Jay leno

is right as likability is such a big part of it. When interviewing the guests, which has been such a big part of the show, both Leno and Carson are/were disarmingly charming. You would think for example that sparks would fly between Leno and O’Rielly but they came off very well with lot’s of mutual respect showed by each. Yet, he would ask all the hard questions. You get the feeling that Leno actually likes and enjoys the company of his guests while good naturingly poking fun as good friends often do.
I would like to see Colbert get an audition for that same reason. Of course he would have to be more demensional and buy more cars.

rich, lives in cali, likes cars, friendly personality, whats not to like?

“both Leno and Carson are/were disarmingly charming”

The public persona that Carson displayed on the air was very different from that of the misanthropic, angry, alcoholic person who actually existed in Carson’s body. Even those who were close to him described him as being a totally different person once the stage lights went off.

Last year, Dick Cavett–who had been a writer for Carson, and who also hosted his own TV show–talked about his former boss. A documentary in which Cavett appeared, delves into Carson’s drinking problem, as well as what he called his ”vicious, mean streak. He could be verbally abusive.”


I don’t know what Jay Leno’s personality is like when he is not performing, but I have an inkling that it is more pleasing than Carson’s anti-social behaviors.

I don't know what Jay Leno's personality is like when he is not performing, but I have an inkling that it is more pleasing than Carson's anti-social behaviors.

I have a neighbor who grew up in Andover MA (about 15 minutes from where I live). He went to high-school with Jay. He’s seen Jay a once or twice since he took over the tonight show…Says he hasn’t changed much…and really is a nice guy. And he’s very very private.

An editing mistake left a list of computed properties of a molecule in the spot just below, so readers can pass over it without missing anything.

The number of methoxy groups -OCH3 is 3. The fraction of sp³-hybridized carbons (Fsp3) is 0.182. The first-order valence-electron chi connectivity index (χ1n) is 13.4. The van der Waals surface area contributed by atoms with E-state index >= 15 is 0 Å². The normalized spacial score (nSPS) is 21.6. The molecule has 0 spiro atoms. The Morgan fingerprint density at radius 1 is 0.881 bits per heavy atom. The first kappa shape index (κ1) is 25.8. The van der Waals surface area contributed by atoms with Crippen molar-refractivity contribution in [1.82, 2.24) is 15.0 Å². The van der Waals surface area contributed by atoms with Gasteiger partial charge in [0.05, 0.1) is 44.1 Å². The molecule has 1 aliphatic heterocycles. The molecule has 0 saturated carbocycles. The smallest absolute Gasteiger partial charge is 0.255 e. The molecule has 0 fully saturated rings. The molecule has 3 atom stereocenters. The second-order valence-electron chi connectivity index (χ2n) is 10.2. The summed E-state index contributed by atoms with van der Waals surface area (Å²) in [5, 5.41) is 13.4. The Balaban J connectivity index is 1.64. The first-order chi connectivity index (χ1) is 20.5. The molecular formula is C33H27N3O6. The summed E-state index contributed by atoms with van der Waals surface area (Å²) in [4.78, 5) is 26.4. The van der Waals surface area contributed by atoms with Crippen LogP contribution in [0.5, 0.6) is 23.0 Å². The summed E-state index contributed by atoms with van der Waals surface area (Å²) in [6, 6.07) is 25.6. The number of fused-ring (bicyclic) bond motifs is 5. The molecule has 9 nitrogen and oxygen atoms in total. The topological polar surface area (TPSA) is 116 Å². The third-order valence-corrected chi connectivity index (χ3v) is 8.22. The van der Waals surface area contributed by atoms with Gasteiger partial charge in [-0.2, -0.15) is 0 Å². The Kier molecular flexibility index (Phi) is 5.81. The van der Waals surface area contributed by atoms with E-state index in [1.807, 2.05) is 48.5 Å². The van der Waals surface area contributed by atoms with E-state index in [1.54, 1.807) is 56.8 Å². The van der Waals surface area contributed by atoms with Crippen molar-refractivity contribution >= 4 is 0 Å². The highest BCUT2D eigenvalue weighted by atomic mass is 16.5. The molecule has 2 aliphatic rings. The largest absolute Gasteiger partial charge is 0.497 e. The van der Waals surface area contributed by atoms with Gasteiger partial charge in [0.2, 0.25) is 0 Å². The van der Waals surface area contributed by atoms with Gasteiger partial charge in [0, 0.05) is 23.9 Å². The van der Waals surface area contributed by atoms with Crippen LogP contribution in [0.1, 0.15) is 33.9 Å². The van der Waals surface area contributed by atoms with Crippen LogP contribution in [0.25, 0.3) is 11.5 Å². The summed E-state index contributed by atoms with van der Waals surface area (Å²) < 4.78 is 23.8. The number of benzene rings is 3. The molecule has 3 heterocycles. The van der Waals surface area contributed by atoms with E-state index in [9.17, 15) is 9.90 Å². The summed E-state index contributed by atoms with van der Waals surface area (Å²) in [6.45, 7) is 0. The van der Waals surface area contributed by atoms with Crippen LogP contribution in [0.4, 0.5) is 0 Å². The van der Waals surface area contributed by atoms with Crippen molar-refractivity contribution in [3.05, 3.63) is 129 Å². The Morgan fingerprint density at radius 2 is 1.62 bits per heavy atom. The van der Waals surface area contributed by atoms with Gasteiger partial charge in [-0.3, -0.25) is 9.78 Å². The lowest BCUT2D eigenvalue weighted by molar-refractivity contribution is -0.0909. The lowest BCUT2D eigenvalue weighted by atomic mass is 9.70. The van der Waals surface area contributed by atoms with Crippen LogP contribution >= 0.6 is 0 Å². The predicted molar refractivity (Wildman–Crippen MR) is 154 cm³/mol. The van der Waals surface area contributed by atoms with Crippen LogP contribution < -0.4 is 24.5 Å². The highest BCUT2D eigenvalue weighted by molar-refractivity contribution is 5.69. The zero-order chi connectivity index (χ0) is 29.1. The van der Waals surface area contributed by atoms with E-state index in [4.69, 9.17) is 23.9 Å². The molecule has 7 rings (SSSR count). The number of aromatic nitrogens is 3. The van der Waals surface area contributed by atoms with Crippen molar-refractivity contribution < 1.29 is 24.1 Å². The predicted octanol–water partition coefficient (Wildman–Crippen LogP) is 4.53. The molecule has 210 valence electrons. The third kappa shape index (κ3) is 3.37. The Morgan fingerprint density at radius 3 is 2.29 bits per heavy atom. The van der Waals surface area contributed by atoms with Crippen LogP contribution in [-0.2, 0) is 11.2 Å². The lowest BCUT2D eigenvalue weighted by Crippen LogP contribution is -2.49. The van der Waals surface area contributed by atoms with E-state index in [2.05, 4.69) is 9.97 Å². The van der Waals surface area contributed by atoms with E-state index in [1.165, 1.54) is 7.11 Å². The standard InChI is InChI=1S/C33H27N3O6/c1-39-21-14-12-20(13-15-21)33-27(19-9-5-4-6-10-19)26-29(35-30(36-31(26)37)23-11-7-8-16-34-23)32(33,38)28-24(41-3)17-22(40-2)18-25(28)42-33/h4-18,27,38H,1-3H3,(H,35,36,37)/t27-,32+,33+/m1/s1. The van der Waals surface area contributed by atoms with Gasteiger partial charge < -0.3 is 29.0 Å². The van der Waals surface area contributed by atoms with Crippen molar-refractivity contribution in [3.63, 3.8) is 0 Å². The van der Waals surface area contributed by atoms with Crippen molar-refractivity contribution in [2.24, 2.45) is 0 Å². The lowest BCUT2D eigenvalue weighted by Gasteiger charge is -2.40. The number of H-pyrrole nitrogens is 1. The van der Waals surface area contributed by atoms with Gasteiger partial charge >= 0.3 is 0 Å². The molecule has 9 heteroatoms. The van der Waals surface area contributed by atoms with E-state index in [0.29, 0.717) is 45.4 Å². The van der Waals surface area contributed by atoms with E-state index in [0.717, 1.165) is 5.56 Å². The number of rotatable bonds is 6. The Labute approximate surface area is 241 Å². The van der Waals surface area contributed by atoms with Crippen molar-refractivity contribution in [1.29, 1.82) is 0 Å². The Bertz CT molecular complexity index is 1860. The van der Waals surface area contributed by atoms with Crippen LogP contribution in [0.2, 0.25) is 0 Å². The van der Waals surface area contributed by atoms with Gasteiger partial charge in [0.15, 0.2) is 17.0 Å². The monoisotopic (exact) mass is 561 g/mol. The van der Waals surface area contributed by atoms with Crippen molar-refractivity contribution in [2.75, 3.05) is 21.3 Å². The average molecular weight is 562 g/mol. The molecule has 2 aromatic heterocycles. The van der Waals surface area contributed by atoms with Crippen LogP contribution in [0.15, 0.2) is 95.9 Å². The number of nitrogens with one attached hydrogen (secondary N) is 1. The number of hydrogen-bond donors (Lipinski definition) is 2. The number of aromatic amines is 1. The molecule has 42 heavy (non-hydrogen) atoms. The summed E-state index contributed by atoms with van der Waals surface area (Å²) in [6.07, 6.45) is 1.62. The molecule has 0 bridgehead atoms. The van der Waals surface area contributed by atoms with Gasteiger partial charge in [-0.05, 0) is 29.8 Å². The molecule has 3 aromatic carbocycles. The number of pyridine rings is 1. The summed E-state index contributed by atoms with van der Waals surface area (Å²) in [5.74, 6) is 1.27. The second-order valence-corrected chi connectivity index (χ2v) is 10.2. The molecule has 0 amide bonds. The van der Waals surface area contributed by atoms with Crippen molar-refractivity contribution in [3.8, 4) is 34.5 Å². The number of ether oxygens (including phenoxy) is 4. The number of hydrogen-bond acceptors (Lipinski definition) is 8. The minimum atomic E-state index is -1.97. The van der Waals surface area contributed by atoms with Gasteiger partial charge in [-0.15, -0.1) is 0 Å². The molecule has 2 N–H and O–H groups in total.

My sister was Jay’s private nurse when he was recovering from his motorcycle accident. She really liked him and said he was one of the nicest patients she ever had. Several years later, she called him to ask for tickets to the show for her and my mother on mothers day. He called her back personally (she wasn’t home but he left a message on the answering machine, which of course she has kept) and sent her the tickets.

It’s interesting seeing what others think about this topic. If you’ll allow, I’ll chime in a bit more myself. Carson’s misanthropic off-show behaviour would probably be easier to understand to us non-celebrities if every time we went to Target or Safeway we were followed up and down the aisle by 15 people and asked for autographs at every stop. That would get old fast. There’s a big price to pay for being well-known, and Johnny Carson was probably the most well known person on the planet. There were probably only a few places in the world he could go in public where he wouldn’t be constantly harrassed. He probably felt he had no choice but to build a shell around him in order to protect his privacy. Otherwise he’d never experience a private moment.

I agree, Jay Leno’s asset is his likeable personality. And his likeability seems genuine. Even if it isn’t, so what?; we’re watching tv after all. It’s not professors describing their theories about topics in the controversial field of cold-fusion, where the professor’s integrity might be open to question. It 's late night light comedy. As long as the host appears to be consistently likeable on camera, that’s what matters to the viewers.

When Leno’s in re-runs I’ll tune over to watch Jimmy Kimmel’s monologue. The monologue is Kimmel’s forte’ in my opinion. Almost as good as Jay Leno’s. Usually I’m off to bed after the monologue, but the other night I stayed up and watched Kimmel interview Robert Downey Jr, who was there plugging his Iron Man III film. At one point Kimmel said to Downey Jr (something to this effect) “Robert, haven’t you made enough money from these Iron Man films yet? How many more are there going to be? Are you going to keep repeating these Iron Man sequels until you’ve kicked the life out of this character?” … followed by Kimmel laughing … and a grimace from Downey Jr.

To me, this comment by Kimmel was inappropriate, mean, over the top, and out of bounds. Downey Jr is a very competent actor and was there as an invited guest. A little kidding, ok, but that was too much. That’s the part about Jimmy Kimmel I don’t like, and why I’d rather watch Jay Leno than Kimmel.

I do think Kimmel has potential to be one of the greats in late night comedy, but only if he can curb this mean streak he sometimes displays.

“I would like to see Colbert get an audition for that same reason. Of course he would have to be more demensional …”

I’m sure he can create more characters if he wants to.